So you have this nifty idea for a deck. Great! You gather the requisite cards, shuffle them up, and deal out six cards. Hmm, not bad. Shuffle again, six more cards, and again … not bad. Maybe you’re onto to something. So you go through this drill five more times and then on the eighth time you draw garbage. At that point, you can pitch the deck and go back to your Dark Worlds, conclude that the deck produces dead hands 12.5% of the time, or have the statistical savvy to know that eight hands is not enough to fully assess the deck’s potential. Hopefully, you believe the latter.
There are 3,838,380 combinations of six cards in a 40 card deck – well, actually less since there are duplicate cards, but you get the point. To determine how often your new deck will produce dead hands, you have to take a sample. It’s like political polling where you gather opinions from a small number of people to make statements about the whole group. In this case, you want to look at a small number of random hands and assess them as “Live” or “Dead”. The value of this exercise depends on (1) the number of hands you look at and (2) your ability to assess “Live” or “Dead”. In fact, the latter is probably more important. The reason that most of us struggle to top with a net deck by Billy Brake is that he sees plays where the rest of us see dead. If I knew the secret of that skill, you’d be reading about my latest YCS top. Instead, I can give you the answer to the sample size question.
I won’t go into all of the mathematics supporting these ideas because that would drive away the small number of readers that I have. Instead I will try to provide a handful of principles and some useful numbers.
You could choose to analyze your deck by asking the following question: “How many dead hands are in this deck?” This question sees the percentage of dead hands as an inherent quality of the deck. It is measurable like measuring blood pressure in the residents of a group home. To determine how many of the 3 to 4 million hands you need to look at, you must pick a confidence interval and a confidence level. The interval is the plus/minus figure that often accompanies polls. If you choose a confidence interval of 5%, you’re saying that your sample could have 12% dead hands but the deck could have between 7% and 17% dead hands. The confidence level is the percentage of times you will get the right answer if you sampled the deck multiple times. For example, if you and nine of your friends sampled the deck and measured the number of dead hands, one would get the wrong answer if you were using a 90% confidence interval.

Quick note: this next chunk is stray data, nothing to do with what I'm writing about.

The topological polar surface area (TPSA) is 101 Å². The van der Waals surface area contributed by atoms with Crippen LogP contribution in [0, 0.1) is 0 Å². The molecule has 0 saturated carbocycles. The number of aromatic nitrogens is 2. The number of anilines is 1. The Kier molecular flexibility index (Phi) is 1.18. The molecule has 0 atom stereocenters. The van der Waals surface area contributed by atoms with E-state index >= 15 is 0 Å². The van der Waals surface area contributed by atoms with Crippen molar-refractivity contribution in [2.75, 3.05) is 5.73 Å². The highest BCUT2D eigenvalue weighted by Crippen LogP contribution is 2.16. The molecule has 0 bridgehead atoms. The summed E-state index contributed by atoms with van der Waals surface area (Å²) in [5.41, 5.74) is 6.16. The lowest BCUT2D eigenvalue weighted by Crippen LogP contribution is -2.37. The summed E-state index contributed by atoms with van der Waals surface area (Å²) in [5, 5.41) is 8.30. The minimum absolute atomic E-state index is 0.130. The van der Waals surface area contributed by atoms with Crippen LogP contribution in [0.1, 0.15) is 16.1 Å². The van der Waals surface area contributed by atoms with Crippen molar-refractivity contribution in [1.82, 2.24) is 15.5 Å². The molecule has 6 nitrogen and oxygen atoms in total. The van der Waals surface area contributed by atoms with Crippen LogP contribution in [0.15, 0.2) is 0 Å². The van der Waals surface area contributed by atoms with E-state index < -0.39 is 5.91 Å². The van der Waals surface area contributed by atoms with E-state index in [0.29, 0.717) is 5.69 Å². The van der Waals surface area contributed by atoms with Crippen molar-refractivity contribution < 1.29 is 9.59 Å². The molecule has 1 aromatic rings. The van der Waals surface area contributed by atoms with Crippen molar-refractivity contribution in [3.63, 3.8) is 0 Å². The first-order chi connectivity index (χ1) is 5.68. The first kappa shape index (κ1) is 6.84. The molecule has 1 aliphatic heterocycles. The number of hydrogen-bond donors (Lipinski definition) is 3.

So how many hands would you have to look at in order to get an idea of the number of dead hands? For a 5% interval and a 95% confidence level, you would have to look at 384 hands. You could back off on your assumptions and use a 10% interval with a 90% level. In that case, you would need to look at 68 hands. The main conclusion that I draw from this analysis is that players probably make decisions about their decks with insufficient information (i.e. too few samples).
Common sense will tell you that you can get a good idea of how good or bad a deck is long before you look at the 300th sample hand. The reason is that you are intuitively comparing the new deck with your experience and expectations with the old deck. You are, in a sense, performing a statistical test similar to a Chi Square test. Like many statistical tests, this one helps answer the question Is my nifty deck different than my old deck? The bigger the difference (i.e. the more dead hands your nifty deck produces), the fewer hands you will need to look at.
With that in mind, consider the following table that compares your new deck with a deck that produces live hands 90% of the time. The first column is the percentage of live hands your new deck produces and the second column is the number of hands you need to look at to determine its inferiority. If your deck draws good hands only 50% of the time, you will be able to conclude the deck is worse than 90% in 6 hands (line 1). If your deck produces live hands 70% of the time, you’ll need to look at 24 hands to determine if the deck is worse than your old deck. If your new deck is 5% worse than your old deck, you’ll need to look at 370 hands.
|% of Live Hands||Total #||Live hands||Live hands|
|in the Nifty Deck||of Hands||in the Old Deck||in the Nifty Deck|
I hope this sampling discussion helps you understand the most common Yugioh complaint I've heard: I didn’t draw $#!^. No, actually your deck draws much more $#!^ than you realize. You simply haven’t looked at enough hands to know.